For 2018, Impactpool has pledged to produce disability-friendly content only! This is done in order to make our content more inclusive and accessible to the millions of people with disabilities such as visual impairments and hearing loss, preventing them from reading content and the participation in the online-society that we currently live in. Read the article below to find out what it takes to produce disability friendly content.
The internet has become an indispensable link in society, so important that you can simply not participate without it. However, millions of people are missing out on vital online information, relationships and knowledge because content and websites are written in a way that prevents people with disabilities (visual impairments, hearing loss e.t.c.) to read it properly. In order to make our content accessible, inclusive and comprehensible to everyone, Impactpool has pledged to only produce disability friendly content in 2018 and we encourage you too, to give the same New Year's resolution!
Clicking on small buttons can be difficult for everybody. The difficulty level drastically increases for someone who has mobility problems. Enlarging the clickable range around the button/link will make clicking a lot easier for readers with disability problems.
2. Having descriptive links
Building your call-to-action buttons and links more descriptive can make your content/website more disability-friendly. Do not use generic phrases like “click here” or “read more”. It is more useful if you describe the link by writing it out, for example, “to find all jobs at the Norwegian Refugee Council” instead of “All NRC Jobs”.
3. Use periods in abbreviations
A screen reader cannot distinguish between an abbreviation or a word. It is helpful to add period marks after every alphabet in an abbreviation. For example, if you are referencing the UNHCR, ensure that you publish it as U.N.H.C.R. This allows the screen reader to distinguish between individual alphabets and words. Without the period marks, the abbreviation will otherwise not make any sense to your audience. At Impactpool we will, onewards add periods to all our organizations, even if that is not the 'official name'. For organizations like Unicef where their name is a readable abbreviation, we will keep the name as is.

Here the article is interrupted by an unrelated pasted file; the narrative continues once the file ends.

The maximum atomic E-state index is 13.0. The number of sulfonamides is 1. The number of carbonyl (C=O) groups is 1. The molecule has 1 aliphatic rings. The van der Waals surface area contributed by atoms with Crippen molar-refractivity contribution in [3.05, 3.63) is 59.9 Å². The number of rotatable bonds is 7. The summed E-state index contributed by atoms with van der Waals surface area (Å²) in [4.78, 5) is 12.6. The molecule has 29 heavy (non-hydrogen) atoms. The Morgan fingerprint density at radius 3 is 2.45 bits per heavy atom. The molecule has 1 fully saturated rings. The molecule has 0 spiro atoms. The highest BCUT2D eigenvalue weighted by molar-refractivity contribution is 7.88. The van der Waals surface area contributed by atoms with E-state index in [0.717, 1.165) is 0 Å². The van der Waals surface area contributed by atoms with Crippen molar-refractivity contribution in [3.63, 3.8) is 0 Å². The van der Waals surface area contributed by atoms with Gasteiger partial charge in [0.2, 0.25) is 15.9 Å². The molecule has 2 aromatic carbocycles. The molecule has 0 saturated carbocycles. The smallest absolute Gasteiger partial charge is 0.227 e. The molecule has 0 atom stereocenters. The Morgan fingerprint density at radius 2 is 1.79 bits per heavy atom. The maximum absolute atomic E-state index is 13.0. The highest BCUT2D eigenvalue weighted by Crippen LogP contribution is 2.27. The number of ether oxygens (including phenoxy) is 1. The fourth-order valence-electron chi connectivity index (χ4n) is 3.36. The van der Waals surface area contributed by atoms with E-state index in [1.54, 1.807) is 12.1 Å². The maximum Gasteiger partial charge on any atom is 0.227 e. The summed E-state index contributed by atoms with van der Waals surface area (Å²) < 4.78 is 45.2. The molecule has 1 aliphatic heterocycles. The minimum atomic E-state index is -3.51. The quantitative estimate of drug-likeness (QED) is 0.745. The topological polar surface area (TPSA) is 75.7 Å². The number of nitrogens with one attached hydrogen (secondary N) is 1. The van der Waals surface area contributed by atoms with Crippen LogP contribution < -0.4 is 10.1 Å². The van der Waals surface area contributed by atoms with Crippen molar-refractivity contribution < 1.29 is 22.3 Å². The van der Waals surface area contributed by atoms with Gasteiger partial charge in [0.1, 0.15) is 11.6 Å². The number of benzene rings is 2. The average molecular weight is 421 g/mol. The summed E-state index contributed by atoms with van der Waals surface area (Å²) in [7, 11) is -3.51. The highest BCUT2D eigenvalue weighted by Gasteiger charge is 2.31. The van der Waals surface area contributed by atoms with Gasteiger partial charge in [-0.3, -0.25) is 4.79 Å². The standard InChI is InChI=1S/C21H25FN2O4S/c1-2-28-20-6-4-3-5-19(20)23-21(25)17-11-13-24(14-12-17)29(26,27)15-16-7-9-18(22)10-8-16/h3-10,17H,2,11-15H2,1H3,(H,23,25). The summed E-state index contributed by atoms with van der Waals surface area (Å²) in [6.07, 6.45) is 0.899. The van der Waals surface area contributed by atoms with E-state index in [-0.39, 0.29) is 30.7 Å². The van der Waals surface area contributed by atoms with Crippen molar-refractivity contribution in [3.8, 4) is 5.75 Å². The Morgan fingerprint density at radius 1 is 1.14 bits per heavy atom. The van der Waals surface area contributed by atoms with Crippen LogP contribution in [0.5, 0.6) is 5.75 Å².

4. Don’t rely on colour alone
Underlining, contrasting and/or highlighting your links and call-to-action buttons in order to make them easier to distinguish from the rest of the text. This is usefull for people for people with colour blindness (Approximately 1 in 12 men and 1 in 200 women in the world (colourblindawareness.org) in order to find the link easy and in a short amount of time.
5. Use alt tags
Alternative text is read by screen readers in place of images allowing the content of the image to be accessible for people with visual disabilities. Screen reader is a software program that reads the text out loud when you hover the mouse over an image on a website. For example, if there is a picture of the General Assembly in New York, alt tag the image and plainly write out what is in the picture. This is the most simple way for the reader to know what the image is without actually being able to see it.
6. Use of transcripts and subtitles
Subtitles and transcripts are incredibly useful for the hearing impaired as they can read what they can't hear in a video or audio file. If your website includes videos, podcasts and other formats that require hearing, ensure that you offer options for subtitles. You can also create a transcript for every video at the end of the web page.
Keep in mind these 6 simple rules when writing your content. It makes your articles/website more accessible for people with dissabilities and has huge impact! From now on, Impactpool will provide disablity-friendly content only, we hope that you do the same!
At Impactpool, this is just a start and hence we are welcoming feedback, input, and advice from our users that can help us improve accessibility.
Description of the Picture above: Connor Ashleigh for AusAID.